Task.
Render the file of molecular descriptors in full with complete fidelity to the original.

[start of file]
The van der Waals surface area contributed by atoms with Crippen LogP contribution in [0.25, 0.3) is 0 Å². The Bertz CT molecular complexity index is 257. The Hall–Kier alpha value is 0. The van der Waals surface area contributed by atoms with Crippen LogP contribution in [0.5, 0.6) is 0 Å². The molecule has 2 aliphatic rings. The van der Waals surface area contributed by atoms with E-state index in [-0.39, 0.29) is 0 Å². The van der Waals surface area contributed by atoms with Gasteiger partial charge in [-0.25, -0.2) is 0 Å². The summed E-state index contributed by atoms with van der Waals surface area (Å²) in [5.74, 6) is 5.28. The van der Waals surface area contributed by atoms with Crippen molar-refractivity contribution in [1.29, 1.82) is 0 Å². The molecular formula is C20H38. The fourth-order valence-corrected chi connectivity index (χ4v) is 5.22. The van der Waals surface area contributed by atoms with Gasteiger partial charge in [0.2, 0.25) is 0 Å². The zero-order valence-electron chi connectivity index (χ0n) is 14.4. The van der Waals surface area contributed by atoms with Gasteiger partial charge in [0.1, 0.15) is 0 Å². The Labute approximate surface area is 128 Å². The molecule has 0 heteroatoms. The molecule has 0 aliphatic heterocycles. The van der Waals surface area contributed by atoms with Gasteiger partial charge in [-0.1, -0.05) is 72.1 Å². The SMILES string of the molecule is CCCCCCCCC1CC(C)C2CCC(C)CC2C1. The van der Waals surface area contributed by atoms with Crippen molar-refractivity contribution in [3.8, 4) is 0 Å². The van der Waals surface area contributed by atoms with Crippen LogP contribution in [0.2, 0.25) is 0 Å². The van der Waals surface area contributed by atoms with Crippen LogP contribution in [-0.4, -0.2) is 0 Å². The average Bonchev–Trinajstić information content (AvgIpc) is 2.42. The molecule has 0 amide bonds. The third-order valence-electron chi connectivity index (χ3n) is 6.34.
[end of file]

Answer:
The van der Waals surface area contributed by atoms with Crippen LogP contribution in [0.25, 0.3) is 0 Å². The Bertz CT molecular complexity index is 257. The Hall–Kier alpha value is 0. The van der Waals surface area contributed by atoms with Crippen LogP contribution in [0.5, 0.6) is 0 Å². The molecule has 2 aliphatic rings. The van der Waals surface area contributed by atoms with E-state index in [-0.39, 0.29) is 0 Å². The van der Waals surface area contributed by atoms with Gasteiger partial charge in [-0.25, -0.2) is 0 Å². The summed E-state index contributed by atoms with van der Waals surface area (Å²) in [5.74, 6) is 5.28. The van der Waals surface area contributed by atoms with Crippen molar-refractivity contribution in [1.29, 1.82) is 0 Å². The molecular formula is C20H38. The fourth-order valence-corrected chi connectivity index (χ4v) is 5.22. The van der Waals surface area contributed by atoms with Gasteiger partial charge in [0.2, 0.25) is 0 Å². The zero-order valence-electron chi connectivity index (χ0n) is 14.4. The van der Waals surface area contributed by atoms with Gasteiger partial charge in [0.1, 0.15) is 0 Å². The Labute approximate surface area is 128 Å². The molecule has 0 heteroatoms. The molecule has 0 aliphatic heterocycles. The van der Waals surface area contributed by atoms with Gasteiger partial charge in [-0.1, -0.05) is 72.1 Å². The SMILES string of the molecule is CCCCCCCCC1CC(C)C2CCC(C)CC2C1. The van der Waals surface area contributed by atoms with Crippen molar-refractivity contribution in [3.8, 4) is 0 Å². The van der Waals surface area contributed by atoms with Crippen LogP contribution in [0.2, 0.25) is 0 Å². The van der Waals surface area contributed by atoms with Crippen LogP contribution in [-0.4, -0.2) is 0 Å². The average Bonchev–Trinajstić information content (AvgIpc) is 2.42. The molecule has 0 amide bonds. The third-order valence-electron chi connectivity index (χ3n) is 6.34.